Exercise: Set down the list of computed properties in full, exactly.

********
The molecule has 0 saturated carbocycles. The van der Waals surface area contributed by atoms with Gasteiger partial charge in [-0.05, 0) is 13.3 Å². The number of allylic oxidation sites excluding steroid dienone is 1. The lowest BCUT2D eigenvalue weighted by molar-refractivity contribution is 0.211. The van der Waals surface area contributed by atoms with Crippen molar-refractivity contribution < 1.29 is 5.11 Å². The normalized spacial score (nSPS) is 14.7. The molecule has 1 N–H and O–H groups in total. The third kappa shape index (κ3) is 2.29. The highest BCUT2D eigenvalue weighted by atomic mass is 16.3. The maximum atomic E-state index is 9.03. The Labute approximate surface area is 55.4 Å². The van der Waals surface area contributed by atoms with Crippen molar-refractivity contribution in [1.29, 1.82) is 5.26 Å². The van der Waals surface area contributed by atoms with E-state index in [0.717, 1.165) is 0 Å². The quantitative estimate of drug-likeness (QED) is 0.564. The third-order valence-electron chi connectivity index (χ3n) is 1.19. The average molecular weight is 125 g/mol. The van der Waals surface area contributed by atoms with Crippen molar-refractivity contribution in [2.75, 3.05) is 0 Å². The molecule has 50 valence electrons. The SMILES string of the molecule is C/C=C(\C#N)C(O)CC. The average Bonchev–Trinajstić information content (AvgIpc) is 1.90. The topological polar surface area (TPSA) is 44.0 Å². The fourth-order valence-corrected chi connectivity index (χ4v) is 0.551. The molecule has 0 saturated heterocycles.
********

The molecule has 0 saturated carbocycles. The van der Waals surface area contributed by atoms with Gasteiger partial charge in [-0.05, 0) is 13.3 Å². The number of allylic oxidation sites excluding steroid dienone is 1. The lowest BCUT2D eigenvalue weighted by molar-refractivity contribution is 0.211. The van der Waals surface area contributed by atoms with Crippen molar-refractivity contribution < 1.29 is 5.11 Å². The normalized spacial score (nSPS) is 14.7. The molecule has 1 N–H and O–H groups in total. The third kappa shape index (κ3) is 2.29. The highest BCUT2D eigenvalue weighted by atomic mass is 16.3. The maximum atomic E-state index is 9.03. The Labute approximate surface area is 55.4 Å². The van der Waals surface area contributed by atoms with Crippen molar-refractivity contribution in [1.29, 1.82) is 5.26 Å². The van der Waals surface area contributed by atoms with E-state index in [0.717, 1.165) is 0 Å². The quantitative estimate of drug-likeness (QED) is 0.564. The third-order valence-electron chi connectivity index (χ3n) is 1.19. The average molecular weight is 125 g/mol. The van der Waals surface area contributed by atoms with Crippen molar-refractivity contribution in [2.75, 3.05) is 0 Å². The molecule has 50 valence electrons. The SMILES string of the molecule is C/C=C(\C#N)C(O)CC. The average Bonchev–Trinajstić information content (AvgIpc) is 1.90. The topological polar surface area (TPSA) is 44.0 Å². The fourth-order valence-corrected chi connectivity index (χ4v) is 0.551. The molecule has 0 saturated heterocycles.